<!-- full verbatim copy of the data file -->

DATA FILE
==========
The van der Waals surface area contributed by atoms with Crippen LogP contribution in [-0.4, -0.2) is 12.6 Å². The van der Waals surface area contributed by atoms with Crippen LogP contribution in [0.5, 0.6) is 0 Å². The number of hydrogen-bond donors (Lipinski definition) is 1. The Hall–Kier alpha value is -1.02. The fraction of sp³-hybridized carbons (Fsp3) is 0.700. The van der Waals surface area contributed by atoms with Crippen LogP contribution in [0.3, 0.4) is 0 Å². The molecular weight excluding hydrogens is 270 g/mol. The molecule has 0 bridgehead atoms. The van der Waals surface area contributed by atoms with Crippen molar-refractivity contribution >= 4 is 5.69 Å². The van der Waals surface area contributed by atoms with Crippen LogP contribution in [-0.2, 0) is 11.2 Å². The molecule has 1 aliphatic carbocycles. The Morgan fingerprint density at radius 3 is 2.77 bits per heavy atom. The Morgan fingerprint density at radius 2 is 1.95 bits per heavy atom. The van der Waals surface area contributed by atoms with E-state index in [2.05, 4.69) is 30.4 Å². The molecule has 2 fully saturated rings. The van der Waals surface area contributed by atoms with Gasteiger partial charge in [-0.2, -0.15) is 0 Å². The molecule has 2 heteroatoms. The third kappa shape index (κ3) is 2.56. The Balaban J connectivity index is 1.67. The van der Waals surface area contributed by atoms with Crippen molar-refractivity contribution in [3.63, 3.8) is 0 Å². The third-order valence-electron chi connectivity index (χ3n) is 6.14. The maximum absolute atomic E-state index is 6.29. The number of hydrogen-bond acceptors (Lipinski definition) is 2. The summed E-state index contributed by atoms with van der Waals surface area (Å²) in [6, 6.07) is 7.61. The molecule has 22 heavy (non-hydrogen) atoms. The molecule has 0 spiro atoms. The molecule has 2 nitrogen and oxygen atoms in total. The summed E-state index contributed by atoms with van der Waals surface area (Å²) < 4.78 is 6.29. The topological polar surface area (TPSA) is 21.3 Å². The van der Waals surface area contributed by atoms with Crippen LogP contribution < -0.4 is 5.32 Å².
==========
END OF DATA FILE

The van der Waals surface area contributed by atoms with Crippen LogP contribution in [-0.4, -0.2) is 12.6 Å². The van der Waals surface area contributed by atoms with Crippen LogP contribution in [0.5, 0.6) is 0 Å². The number of hydrogen-bond donors (Lipinski definition) is 1. The Hall–Kier alpha value is -1.02. The fraction of sp³-hybridized carbons (Fsp3) is 0.700. The van der Waals surface area contributed by atoms with Crippen LogP contribution in [0.3, 0.4) is 0 Å². The molecular weight excluding hydrogens is 270 g/mol. The molecule has 0 bridgehead atoms. The van der Waals surface area contributed by atoms with Crippen molar-refractivity contribution >= 4 is 5.69 Å². The van der Waals surface area contributed by atoms with Crippen LogP contribution in [-0.2, 0) is 11.2 Å². The molecule has 1 aliphatic carbocycles. The Morgan fingerprint density at radius 3 is 2.77 bits per heavy atom. The Morgan fingerprint density at radius 2 is 1.95 bits per heavy atom. The van der Waals surface area contributed by atoms with E-state index in [2.05, 4.69) is 30.4 Å². The molecule has 2 fully saturated rings. The van der Waals surface area contributed by atoms with Gasteiger partial charge in [-0.2, -0.15) is 0 Å². The molecule has 2 heteroatoms. The third kappa shape index (κ3) is 2.56. The Balaban J connectivity index is 1.67. The van der Waals surface area contributed by atoms with Crippen molar-refractivity contribution in [3.63, 3.8) is 0 Å². The third-order valence-electron chi connectivity index (χ3n) is 6.14. The maximum absolute atomic E-state index is 6.29. The number of hydrogen-bond acceptors (Lipinski definition) is 2. The summed E-state index contributed by atoms with van der Waals surface area (Å²) in [6, 6.07) is 7.61. The molecule has 22 heavy (non-hydrogen) atoms. The molecule has 0 spiro atoms. The molecule has 2 nitrogen and oxygen atoms in total. The summed E-state index contributed by atoms with van der Waals surface area (Å²) < 4.78 is 6.29. The topological polar surface area (TPSA) is 21.3 Å². The van der Waals surface area contributed by atoms with Crippen LogP contribution < -0.4 is 5.32 Å².